Friday, June 20, 2014

Pedaling the faith

A big thanks to archivist Sister Catherine Bitzer and the Archives of the Diocese of St. Augustine, for material she shared about Catholic life on the frontier. The information in Brief History of the Churches of the Diocese of St. Augustine Florida stretches the boundaries of my 19th century focus by up to eight years, but is too interesting to overlook.

St. Peter, 1908. Archives of the Diocese of St. Augustine
At the turn of the 20th century, a chunk of land 100 miles by 40 miles comprised Florida East Coast mission field. The Rev. Michael J. Curley covered the area by bicycle and rail. Fr. Curley was the first resident pastor of St. Peter's in DeLand, which was without a resident pastor from 1883 to the early 1900s. (Yes, St. Peter is my parish and I know my first two Pioneer Catholic posts are related to it. I'll expand soon!)

It's hard to think about Florida - fourth most populous U.S. state - as once being mission territory. But the archival literature references Fr. Curley as a missionary priest who pedaled and pushed his bicycle for hours from DeLand to New Smyrna, where he got on the train. That's a good 20 to 25 miles. He then pedaled some more, between stations along the coast.

Clergy were spread thin in frontier Florida, and persevered amid challenges. There wasn't a resident priest from Daytona south to Palm Beach. The Rev. Michael F. Foley of Baltimore spent a good portion of 1885 to 1893 ministering to DeLand and surrounding areas, despite being in "broken-down health." After he left, the Rev. John O'Brien of Palatka came to DeLand once a month to offer Mass. Fr. Curley arrived in 1904.  A diocesan missionary priest named the Rev. P.J. Bresnahan helped spread the Gospel in "DeLand's vast mission field," as the entire Central East area was called, but I'm not sure how long he stayed after his 1906 efforts. Fr. Curley, described as zealous, devoted the second Sunday of each month to the missions.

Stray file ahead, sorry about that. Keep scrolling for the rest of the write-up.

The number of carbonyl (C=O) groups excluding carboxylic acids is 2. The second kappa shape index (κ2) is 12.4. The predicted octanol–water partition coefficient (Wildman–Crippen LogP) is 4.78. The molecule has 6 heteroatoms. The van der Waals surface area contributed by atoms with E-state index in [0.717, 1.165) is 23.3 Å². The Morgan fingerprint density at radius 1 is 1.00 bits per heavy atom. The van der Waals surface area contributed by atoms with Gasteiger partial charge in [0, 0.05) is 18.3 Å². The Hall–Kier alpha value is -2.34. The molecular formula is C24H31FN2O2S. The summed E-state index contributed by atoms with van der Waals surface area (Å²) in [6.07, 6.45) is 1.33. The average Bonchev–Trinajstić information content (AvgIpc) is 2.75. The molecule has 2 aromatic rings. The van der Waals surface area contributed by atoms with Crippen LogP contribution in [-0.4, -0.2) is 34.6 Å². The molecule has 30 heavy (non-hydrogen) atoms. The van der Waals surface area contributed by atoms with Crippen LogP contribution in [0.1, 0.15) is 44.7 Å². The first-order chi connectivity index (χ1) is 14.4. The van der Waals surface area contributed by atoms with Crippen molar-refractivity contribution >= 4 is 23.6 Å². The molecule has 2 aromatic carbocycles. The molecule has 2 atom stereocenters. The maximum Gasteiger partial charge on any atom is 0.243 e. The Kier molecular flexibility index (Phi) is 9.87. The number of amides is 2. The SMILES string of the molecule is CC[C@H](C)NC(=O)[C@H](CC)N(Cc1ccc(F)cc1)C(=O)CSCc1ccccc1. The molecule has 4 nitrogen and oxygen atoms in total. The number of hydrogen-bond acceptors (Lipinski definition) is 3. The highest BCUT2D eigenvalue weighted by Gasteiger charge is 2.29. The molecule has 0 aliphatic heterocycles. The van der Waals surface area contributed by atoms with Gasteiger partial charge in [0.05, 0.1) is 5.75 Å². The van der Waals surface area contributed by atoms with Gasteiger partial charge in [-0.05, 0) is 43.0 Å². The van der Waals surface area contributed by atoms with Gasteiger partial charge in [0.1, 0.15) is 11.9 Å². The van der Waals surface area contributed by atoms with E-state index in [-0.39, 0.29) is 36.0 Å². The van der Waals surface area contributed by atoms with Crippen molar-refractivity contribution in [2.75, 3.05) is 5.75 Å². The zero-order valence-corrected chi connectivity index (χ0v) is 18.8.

Concurrent with mission work, a structured worship schedule took form in the growing DeLand parish. Here's a look at the program in about 1906:
  • Sundays, November to May:  High Mass with sermon in morning; Rosary, sermon, Benediction of the Blessed Sacrament in the evening
  • Sundays, June to October: Low Mass with sermon, followed by Benediction, in morning
  • Way of the Cross on Fridays in Lent
  • First Friday "faithfully observed"
  • Sunday School "never omitted"
By this time, 20+ years had passed since Catholics and non-Catholics in DeLand worked together to build and furnish St Peter's Church. They did it again,  in 1906-1908, to erect a rectory and enlarge the church.  Brief History states with pleasure that "... many non-Catholics contributed very generously." The South hasn't always been kind to Catholicism. The good feeling of the ecumenism lingers across the decades.

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